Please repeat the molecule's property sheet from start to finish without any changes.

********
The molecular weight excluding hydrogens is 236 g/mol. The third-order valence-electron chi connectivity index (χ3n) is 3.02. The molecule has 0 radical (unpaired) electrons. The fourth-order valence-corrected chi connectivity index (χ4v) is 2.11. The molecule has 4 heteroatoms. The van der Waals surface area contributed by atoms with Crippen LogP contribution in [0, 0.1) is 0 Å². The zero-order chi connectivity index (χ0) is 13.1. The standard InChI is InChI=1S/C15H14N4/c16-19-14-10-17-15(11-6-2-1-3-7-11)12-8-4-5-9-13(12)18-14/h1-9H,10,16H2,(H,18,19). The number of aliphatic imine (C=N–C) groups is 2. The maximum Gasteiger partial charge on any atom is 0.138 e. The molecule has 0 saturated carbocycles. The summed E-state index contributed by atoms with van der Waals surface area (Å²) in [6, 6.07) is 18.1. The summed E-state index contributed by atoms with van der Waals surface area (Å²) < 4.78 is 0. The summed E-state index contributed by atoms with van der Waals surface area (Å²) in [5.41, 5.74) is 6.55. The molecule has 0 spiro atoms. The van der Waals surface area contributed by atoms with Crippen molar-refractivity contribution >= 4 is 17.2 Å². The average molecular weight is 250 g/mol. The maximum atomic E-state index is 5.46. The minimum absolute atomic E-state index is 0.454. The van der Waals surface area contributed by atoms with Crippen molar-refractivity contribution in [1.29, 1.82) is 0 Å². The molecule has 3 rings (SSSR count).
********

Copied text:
The molecular weight excluding hydrogens is 236 g/mol. The third-order valence-electron chi connectivity index (χ3n) is 3.02. The molecule has 0 radical (unpaired) electrons. The fourth-order valence-corrected chi connectivity index (χ4v) is 2.11. The molecule has 4 heteroatoms. The van der Waals surface area contributed by atoms with Crippen LogP contribution in [0, 0.1) is 0 Å². The zero-order chi connectivity index (χ0) is 13.1. The standard InChI is InChI=1S/C15H14N4/c16-19-14-10-17-15(11-6-2-1-3-7-11)12-8-4-5-9-13(12)18-14/h1-9H,10,16H2,(H,18,19). The number of aliphatic imine (C=N–C) groups is 2. The maximum Gasteiger partial charge on any atom is 0.138 e. The molecule has 0 saturated carbocycles. The summed E-state index contributed by atoms with van der Waals surface area (Å²) in [6, 6.07) is 18.1. The summed E-state index contributed by atoms with van der Waals surface area (Å²) < 4.78 is 0. The summed E-state index contributed by atoms with van der Waals surface area (Å²) in [5.41, 5.74) is 6.55. The molecule has 0 spiro atoms. The van der Waals surface area contributed by atoms with Crippen molar-refractivity contribution >= 4 is 17.2 Å². The average molecular weight is 250 g/mol. The maximum atomic E-state index is 5.46. The minimum absolute atomic E-state index is 0.454. The van der Waals surface area contributed by atoms with Crippen molar-refractivity contribution in [1.29, 1.82) is 0 Å². The molecule has 3 rings (SSSR count).